Yes, this is about sports. And "worse," about golf. But bear with me a moment, because this is about more than that, and about a documentary, so hear me out first before you rush away...
A couple of months back, when the golf legend Arnold Palmer passed away, I posted several richly-moving videos of a few particular speeches given at the memorial service for him, and also wrote about two absolutely tremendous documentaries on his life produced by NBC for the Golf Channel. One was called Arnie and Me, about the profound impact he had on peoples' lives, and the other, simply called Arnie -- a three-part film narrated by Tom Selleck on the fullness of his life, including a great deal after his playing career ended. I was happily able to find the full film of Arnie and have it here.
I know a lot of people avoid anything about sports -- and that number leaps up immeasurably when it comes to golf, the mere word of which drives some people to unconsciousness. But I hope people will give this documentary a chance...even at its length, two hours and 40 minutes. (Yes, you read that right. But consider this -- if there wasn't SO much rich and wonderful and meaningful and fascinating in Arnold Palmer's life, do you think they could have gotten a 2 hour and 40 minute film about him made?!) It is gorgeously done, moving and quite wonderful. There are few athletes in world sports history who transcend their sport and reach international legend status -- Babe Ruth, Muhammad Ali, Michael Jordan, Joe Louis, and a few others -- but Arnold Palmer was one of them. And this film helps explains why. It's great -- even the golf parts for those who are bored silly by golf.
But if you simply can't abide golf, no matter how great this documentary is in how it handles such a thing, just to the 1:46 mark and pick up the film there. As I said, this was originally aired in three parts, and that's around where Part Three begins, called "Legacy." It's about the continuing impact of Arnold Palmer's life on society, including his characters and building hospitals for mothers and children. It is so good and so touching and even this one-third of the film will give you a sense of his legend, and why he was utterly beloved by his fellow-competitors, and so many countless others whose life he touched, directly or tangentially, and why his legend lasted and still does today.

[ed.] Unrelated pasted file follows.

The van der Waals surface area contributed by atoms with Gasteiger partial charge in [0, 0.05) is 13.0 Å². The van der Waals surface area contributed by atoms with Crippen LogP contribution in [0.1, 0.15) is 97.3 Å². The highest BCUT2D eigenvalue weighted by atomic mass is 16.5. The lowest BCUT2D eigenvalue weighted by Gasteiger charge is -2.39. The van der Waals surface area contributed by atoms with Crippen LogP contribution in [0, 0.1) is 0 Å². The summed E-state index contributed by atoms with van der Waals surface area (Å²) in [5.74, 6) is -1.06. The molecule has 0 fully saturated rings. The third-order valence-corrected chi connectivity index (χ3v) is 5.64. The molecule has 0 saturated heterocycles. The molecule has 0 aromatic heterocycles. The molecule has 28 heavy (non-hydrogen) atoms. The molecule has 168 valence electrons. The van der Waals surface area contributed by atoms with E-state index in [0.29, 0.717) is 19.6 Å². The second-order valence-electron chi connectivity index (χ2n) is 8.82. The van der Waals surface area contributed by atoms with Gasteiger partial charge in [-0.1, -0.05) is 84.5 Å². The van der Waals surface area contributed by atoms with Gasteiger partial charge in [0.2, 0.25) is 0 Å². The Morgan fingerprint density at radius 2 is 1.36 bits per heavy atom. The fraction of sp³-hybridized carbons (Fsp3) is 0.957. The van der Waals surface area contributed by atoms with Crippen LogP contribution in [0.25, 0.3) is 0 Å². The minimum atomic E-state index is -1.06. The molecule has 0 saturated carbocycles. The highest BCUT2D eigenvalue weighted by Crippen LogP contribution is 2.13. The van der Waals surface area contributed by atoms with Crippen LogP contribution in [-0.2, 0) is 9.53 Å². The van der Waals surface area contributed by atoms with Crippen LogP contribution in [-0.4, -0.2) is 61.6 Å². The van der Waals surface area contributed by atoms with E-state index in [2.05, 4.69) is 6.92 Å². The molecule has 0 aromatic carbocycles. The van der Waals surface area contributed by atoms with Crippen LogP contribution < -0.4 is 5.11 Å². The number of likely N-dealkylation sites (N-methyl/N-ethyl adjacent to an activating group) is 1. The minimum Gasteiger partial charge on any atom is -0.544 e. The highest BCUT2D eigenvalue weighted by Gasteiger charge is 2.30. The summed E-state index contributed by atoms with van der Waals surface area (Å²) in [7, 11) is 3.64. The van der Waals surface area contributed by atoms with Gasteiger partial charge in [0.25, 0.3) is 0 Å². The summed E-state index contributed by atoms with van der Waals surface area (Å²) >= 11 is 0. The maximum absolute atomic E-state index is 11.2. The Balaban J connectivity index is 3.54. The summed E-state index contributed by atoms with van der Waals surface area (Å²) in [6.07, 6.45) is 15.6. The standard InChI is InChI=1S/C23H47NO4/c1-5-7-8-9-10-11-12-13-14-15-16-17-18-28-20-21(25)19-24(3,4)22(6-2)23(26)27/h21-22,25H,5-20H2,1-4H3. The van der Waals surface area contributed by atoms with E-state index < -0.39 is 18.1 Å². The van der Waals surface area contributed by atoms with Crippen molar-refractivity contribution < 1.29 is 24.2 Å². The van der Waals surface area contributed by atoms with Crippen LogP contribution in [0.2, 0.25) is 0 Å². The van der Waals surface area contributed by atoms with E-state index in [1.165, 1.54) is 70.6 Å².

Hopefully you'll give the whole thing a chance -- watch the first 10 minutes or so and see if you want to stick around. And no need to watch it all in one sitting, after all it wasn't intended that way but was broadcast in those three parts, each about 50 minutes long. Or watch half an hour at a time. Or...just put aside an evening and jump to the 1:46 mark.
I can't find a way to embed the film, but you can get to it here.
Robert J. Elisberg is a political commentator, screenwriter, novelist, tech writer and also some other things that I just tend to keep forgetting.
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